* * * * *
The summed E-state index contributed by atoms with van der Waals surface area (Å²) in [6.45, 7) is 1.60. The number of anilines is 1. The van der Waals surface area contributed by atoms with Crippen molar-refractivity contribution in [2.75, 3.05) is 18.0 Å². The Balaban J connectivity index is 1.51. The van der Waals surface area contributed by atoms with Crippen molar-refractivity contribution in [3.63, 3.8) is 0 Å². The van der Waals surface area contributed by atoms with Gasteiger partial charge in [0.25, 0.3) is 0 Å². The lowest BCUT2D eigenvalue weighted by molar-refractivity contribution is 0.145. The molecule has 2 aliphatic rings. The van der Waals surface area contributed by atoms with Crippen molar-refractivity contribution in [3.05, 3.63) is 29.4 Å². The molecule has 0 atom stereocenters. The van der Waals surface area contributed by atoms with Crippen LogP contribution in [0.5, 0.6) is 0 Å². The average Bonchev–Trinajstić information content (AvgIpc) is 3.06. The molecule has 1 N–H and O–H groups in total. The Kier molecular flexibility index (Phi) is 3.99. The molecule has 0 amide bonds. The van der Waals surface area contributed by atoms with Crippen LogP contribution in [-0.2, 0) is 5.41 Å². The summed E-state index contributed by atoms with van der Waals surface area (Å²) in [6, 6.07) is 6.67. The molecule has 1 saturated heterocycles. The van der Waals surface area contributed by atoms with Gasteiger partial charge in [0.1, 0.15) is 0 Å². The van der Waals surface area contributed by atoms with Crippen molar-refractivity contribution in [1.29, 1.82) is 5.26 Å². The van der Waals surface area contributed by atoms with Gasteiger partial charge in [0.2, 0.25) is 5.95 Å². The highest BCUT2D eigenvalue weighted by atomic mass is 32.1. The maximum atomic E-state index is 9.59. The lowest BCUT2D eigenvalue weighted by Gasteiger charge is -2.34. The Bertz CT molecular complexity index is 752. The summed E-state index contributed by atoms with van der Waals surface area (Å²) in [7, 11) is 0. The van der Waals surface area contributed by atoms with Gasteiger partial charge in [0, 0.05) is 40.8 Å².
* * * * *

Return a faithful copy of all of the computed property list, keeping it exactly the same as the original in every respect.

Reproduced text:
The summed E-state index contributed by atoms with van der Waals surface area (Å²) in [6.45, 7) is 1.60. The number of anilines is 1. The van der Waals surface area contributed by atoms with Crippen molar-refractivity contribution in [2.75, 3.05) is 18.0 Å². The Balaban J connectivity index is 1.51. The van der Waals surface area contributed by atoms with Crippen molar-refractivity contribution in [3.63, 3.8) is 0 Å². The van der Waals surface area contributed by atoms with Gasteiger partial charge in [0.25, 0.3) is 0 Å². The lowest BCUT2D eigenvalue weighted by molar-refractivity contribution is 0.145. The molecule has 2 aliphatic rings. The van der Waals surface area contributed by atoms with Crippen molar-refractivity contribution in [3.05, 3.63) is 29.4 Å². The molecule has 0 atom stereocenters. The van der Waals surface area contributed by atoms with Crippen LogP contribution in [0.5, 0.6) is 0 Å². The average Bonchev–Trinajstić information content (AvgIpc) is 3.06. The molecule has 1 N–H and O–H groups in total. The Kier molecular flexibility index (Phi) is 3.99. The molecule has 0 amide bonds. The van der Waals surface area contributed by atoms with Crippen LogP contribution in [-0.2, 0) is 5.41 Å². The summed E-state index contributed by atoms with van der Waals surface area (Å²) in [6, 6.07) is 6.67. The molecule has 1 saturated heterocycles. The van der Waals surface area contributed by atoms with Gasteiger partial charge in [0.1, 0.15) is 0 Å². The van der Waals surface area contributed by atoms with Crippen molar-refractivity contribution in [1.29, 1.82) is 5.26 Å². The van der Waals surface area contributed by atoms with Gasteiger partial charge in [0.2, 0.25) is 5.95 Å². The highest BCUT2D eigenvalue weighted by atomic mass is 32.1. The maximum atomic E-state index is 9.59. The lowest BCUT2D eigenvalue weighted by Gasteiger charge is -2.34. The Bertz CT molecular complexity index is 752. The summed E-state index contributed by atoms with van der Waals surface area (Å²) in [7, 11) is 0. The van der Waals surface area contributed by atoms with Gasteiger partial charge in [0, 0.05) is 40.8 Å².